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Titan's Curse, The (Percy Jackson and the Olympians, Book 3) Kindle Edition
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|Length: 322 pages||Word Wise: Enabled||Enhanced Typesetting: Enabled|
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|Age Level: 10 - 14|
|Grade Level: 5 - UP|
- Book 3 of 5 in Percy Jackson and the Olympians
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From School Library Journal
Copyright © Reed Business Information, a division of Reed Elsevier Inc. All rights reserved. --This text refers to the hardcover edition.
- File Size : 5173 KB
- Publication Date : May 2, 2009
- Word Wise : Enabled
- Print Length : 322 pages
- Publisher : Disney Hyperion (May 2, 2009)
- Language: : English
- ASIN : B00280LYI2
- Text-to-Speech : Enabled
- Enhanced Typesetting : Enabled
- X-Ray : Enabled
- Lending : Enabled
- Best Sellers Rank: #3,109 in Kindle Store (See Top 100 in Kindle Store)
- Customer Reviews:
Top reviews from the United States
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As I said, though, the second book still didn't quite wow me. The whole narrative felt like basically an endless series of cliff-hangers with little to no character development and not enough plot. The cliff-hangers seemed to be far more numerous than most quest books in fantasy settings. Now, this isn't to say that I didn't enjoy the first two volumes, but just that they didn't quite (other than some interesting stuff such as likable characters and references to myths) *do* it for me, so to speak. This third book, however, really did make me a major *Percy Jackson* fan, and was absolutely a great read. The rest of the review will show why.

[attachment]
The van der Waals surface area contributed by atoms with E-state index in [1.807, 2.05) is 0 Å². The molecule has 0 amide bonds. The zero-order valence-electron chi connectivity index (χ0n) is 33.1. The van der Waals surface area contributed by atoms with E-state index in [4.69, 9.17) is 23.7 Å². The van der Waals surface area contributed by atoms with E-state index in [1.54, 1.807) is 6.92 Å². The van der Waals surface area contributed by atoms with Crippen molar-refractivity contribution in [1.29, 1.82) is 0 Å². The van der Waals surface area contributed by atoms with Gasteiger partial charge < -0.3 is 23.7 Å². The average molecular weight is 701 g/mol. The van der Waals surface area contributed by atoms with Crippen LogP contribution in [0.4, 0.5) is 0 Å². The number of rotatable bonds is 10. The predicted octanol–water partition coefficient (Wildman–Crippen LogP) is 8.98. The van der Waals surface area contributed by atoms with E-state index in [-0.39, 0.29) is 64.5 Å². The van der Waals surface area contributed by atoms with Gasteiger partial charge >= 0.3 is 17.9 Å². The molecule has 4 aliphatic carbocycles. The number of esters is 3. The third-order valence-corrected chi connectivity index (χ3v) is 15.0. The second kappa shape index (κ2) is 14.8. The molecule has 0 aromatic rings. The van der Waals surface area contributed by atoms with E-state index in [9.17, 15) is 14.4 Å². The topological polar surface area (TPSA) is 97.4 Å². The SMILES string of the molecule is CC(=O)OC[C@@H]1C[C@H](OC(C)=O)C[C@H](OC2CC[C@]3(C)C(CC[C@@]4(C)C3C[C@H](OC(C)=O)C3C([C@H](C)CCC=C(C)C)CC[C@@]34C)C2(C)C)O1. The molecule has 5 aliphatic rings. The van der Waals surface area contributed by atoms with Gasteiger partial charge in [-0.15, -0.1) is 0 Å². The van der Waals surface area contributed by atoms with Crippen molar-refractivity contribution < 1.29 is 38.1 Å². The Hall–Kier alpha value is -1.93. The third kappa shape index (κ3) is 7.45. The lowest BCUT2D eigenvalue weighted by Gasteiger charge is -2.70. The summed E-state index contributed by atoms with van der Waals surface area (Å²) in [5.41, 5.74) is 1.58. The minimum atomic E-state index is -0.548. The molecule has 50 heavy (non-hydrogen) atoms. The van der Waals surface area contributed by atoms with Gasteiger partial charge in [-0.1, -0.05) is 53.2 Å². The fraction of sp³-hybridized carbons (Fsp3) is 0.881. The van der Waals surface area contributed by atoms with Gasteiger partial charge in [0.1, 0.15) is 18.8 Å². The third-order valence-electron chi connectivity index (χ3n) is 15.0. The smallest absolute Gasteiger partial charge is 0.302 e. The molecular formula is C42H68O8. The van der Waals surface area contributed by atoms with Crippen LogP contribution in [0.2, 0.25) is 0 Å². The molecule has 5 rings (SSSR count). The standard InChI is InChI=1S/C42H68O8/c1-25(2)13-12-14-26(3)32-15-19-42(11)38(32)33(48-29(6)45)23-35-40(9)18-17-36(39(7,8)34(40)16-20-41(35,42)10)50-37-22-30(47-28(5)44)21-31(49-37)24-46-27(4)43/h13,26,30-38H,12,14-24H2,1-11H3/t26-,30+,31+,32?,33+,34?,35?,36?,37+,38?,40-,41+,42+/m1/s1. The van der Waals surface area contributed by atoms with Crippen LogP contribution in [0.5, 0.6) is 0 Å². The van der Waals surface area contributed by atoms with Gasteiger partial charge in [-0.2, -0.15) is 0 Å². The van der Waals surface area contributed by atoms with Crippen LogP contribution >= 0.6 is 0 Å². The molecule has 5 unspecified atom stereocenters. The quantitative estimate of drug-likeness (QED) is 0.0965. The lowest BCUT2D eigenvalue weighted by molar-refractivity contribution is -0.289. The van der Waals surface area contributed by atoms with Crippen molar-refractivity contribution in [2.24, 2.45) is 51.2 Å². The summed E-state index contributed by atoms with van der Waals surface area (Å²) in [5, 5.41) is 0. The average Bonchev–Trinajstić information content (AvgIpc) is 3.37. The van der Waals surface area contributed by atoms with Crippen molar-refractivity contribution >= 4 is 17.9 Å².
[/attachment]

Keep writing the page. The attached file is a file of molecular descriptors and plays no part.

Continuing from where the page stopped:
The plot is simple. In a rescue mission to save two fellow demi-gods, Percy, Annabeth, Grover, and their new friend Thalia, encounter trouble. Though they save the twin half-bloods, Annabeth goes missing, and to make matters worse, so does a powerful goddess ally, Artemis.
Of course, a quest is in order. But the questions are rather more complicated than one might think in this case. Normally, these quests are, of course, quite dangerous. But in this case, the sense of danger, really the *fact* of danger, is more persistent. Because a prophecy from the Oracle is that at least two of the members of the quest will not make it back alive...
While the plot is relatively straight-forward at first, the narrative and plot developments this time were quite a bit more complicated. Not only did Riordan expand on the mythology of the series, and the connections to Classical Greek myths, but the structure was different. Gone was the nearly every chapter cliff-hanger, with the accompanying desperate rushes from one danger to the next, one clue to the next. In it's place was a slower and more long-term story progression.
Don't get me wrong. The sense of excitement and adventure was just as strong, but the story was a better one in this way. This is because there was more time taken to spend more time exploring the characters and their thoughts and the world-building, as well as both delving into the past of this world and laying down groundwork for future plots. This all was a net plus for the book and made it far, *far* better than the predecessors.
Included in this are tidbits that answer the big questions that some might have, including, why, oh why, do the Olympians not *do* anything to remedy these problems themselves. Well, the answer is that they are a) kinda personality-driven, and this interferes with some proactiveness, as they have their own stuff to attend to and their personalities dictate this, and b) related, they are *busy*. Not only do they have the duties they have always had, but they are also dealing with the fact that the coming hostilities with the forces of Kronos are causing other supernatural gods and god-like beings to cause problems that make their jobs harder. For that matter, there is a delicate power balance that too much action on the part of *anyone* will upset.